Frequently Asked Questions

I try to anticipate questions you might have about our counseling and provide the answers here. If you need additional information click here to email me through my contact form.

  1. What are the benefits of counseling?

    The goal for everyone that I see is to develop a better sense of self and a greater sense of satisfaction in their lives. They feel better about themselves and see improvement in the quality of their relationships. My clients develop skills to be able to interact with others in such a way that they are more respectful to their own needs while being respectful to the needs of others.

    couple holding handsAlthough miracles do not always occur, I have helped innumerable couples save their relationships when one or both of them were initially certain that their love could not be restored.

    In other cases, I have helped many individuals who have a history of being victimized in their relationships develop the skills to become self-protective and the self-esteem necessary to find happiness and satisfaction in their lives.

  2. What is your counseling philosophy?

    I believe that everyone has a right to happiness and satisfaction. A sense of fulfillment is obtained when an individual is fully accepting of his/her self and respectful of the needs of others. Ideally each individual is raised to believe that he/she is special just by virtue of being themselves. In less than ideal situations, the person’s experiences lead them to negative self-perceptions and a sense of shame about who they are. I help people overcome these negative self-images and gain a sense of acceptance of their true selves.

  3. What is your approach like?

    Couple on a sofaI take a commonsense, practical approach to counseling. I pay particularly close attention to relationships and family dynamics. My major focus is on what is going on in the individual’s life in the present. Sometimes it can be useful to look at one’s childhood, however, because as children we develop patterns of interaction and roles that served us well with our circumstances growing up, but can lead to dysfunction as adults.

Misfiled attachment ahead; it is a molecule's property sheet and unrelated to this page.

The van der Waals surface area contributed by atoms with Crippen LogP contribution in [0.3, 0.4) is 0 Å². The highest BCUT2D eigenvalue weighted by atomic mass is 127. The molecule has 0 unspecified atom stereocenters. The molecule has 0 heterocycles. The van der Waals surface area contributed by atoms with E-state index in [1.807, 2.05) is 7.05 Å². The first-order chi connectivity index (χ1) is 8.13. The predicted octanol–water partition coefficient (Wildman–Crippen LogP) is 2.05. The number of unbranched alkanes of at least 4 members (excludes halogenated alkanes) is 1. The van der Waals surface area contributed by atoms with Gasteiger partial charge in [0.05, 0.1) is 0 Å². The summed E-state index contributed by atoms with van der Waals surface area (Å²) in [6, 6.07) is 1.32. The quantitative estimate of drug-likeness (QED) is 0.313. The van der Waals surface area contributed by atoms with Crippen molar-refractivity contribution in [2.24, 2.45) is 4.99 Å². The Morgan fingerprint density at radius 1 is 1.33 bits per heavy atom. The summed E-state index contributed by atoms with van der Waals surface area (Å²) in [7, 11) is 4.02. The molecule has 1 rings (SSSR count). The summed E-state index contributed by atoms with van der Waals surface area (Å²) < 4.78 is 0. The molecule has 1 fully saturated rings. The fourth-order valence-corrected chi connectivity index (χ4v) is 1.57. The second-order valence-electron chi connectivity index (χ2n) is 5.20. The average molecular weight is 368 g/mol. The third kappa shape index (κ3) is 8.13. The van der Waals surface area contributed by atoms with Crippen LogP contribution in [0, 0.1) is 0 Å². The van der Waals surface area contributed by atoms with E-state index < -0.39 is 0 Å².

4. What are your particular strengths as a therapist?

    Perhaps my greatest strength is my ability to work effectively with both individuals who are taken advantage of in relationships and their partners who are taking advantage of them. I was the founder and executive director of a not for profit agency that provided individual and marriage counseling to police officers and their families. By working for twenty-five years with the police, I became particularly effective with working with men who are resistant to counseling and their spouses. I believe my ability to make a positive connection with authoritarian men as well as their wives and girlfriends sets me apart from most therapists.

    I also believe that the fact that I genuinely like my clients gives me a leg up. To a greater of lesser degree I can relate to every person who I have ever seen in counseling. The natural empathy that arises from this makes me feel a true investment in whether or not my clients’ problems are resolved.

  5. What are your feelings about anti-depressant medications?

    The advances that have been made over the past twenty years in the field of psychotropic medication has been a great benefit to many and has even saved many lives. However, I believe that the medical field has developed an over reliance on their use. Too many people are turning to pills for a quick fix when they need to take a look at their lives and make changes in the ways they cope with problems and relate to others. I consider myself to be an “old fashioned” counselor who fully supports the use of anti-depressant medication when it is truly indicated and when it is used as an adjunct to psychotherapy.

  6. Will my insurance cover counseling?

    Most health insurance policies will cover all or a portion of psychotherapy for problems that fit the criteria for a diagnosis such as depression or an anxiety disorder. Other problems such as couples communication issues and general life dissatisfaction are not covered by insurance. When we meet a determination is made about whether it is in your best interests to pursue insurance reimbursement. I am on the panel of most of the major insurance companies. I am happy to submit claims to the insurance company on the client’s behalf and I only expect to receive the co-payment from the client. Some people make a payment after each session and others prefer to be billed on a monthly basis.

  7. What is your fee and do you ever offer a reduction?

    My full fee after the initial meeting is $150 per individual session and $160 for couples. If one does not have insurance that will pay a portion of this or if one’s financial situation is tight, then we can talk about a reduction in the fee. Since everyone’s situation is different, the decision is determined on a case by case basis.

  8. Do you work evenings?

    I am in Northbrook on Monday and Wednesday in the evening and in Oak Brook on Tuesday and Thursday evenings.

  9. How do I make an appointment?

    Simply call me at (847) 272-7089 (Northbrook office) or (630) 571-8722 (Oak Brook office) or e-mail me at rgilbert@rorygilbert.com. I make every effort to schedule people as quickly as possible, usually within three days.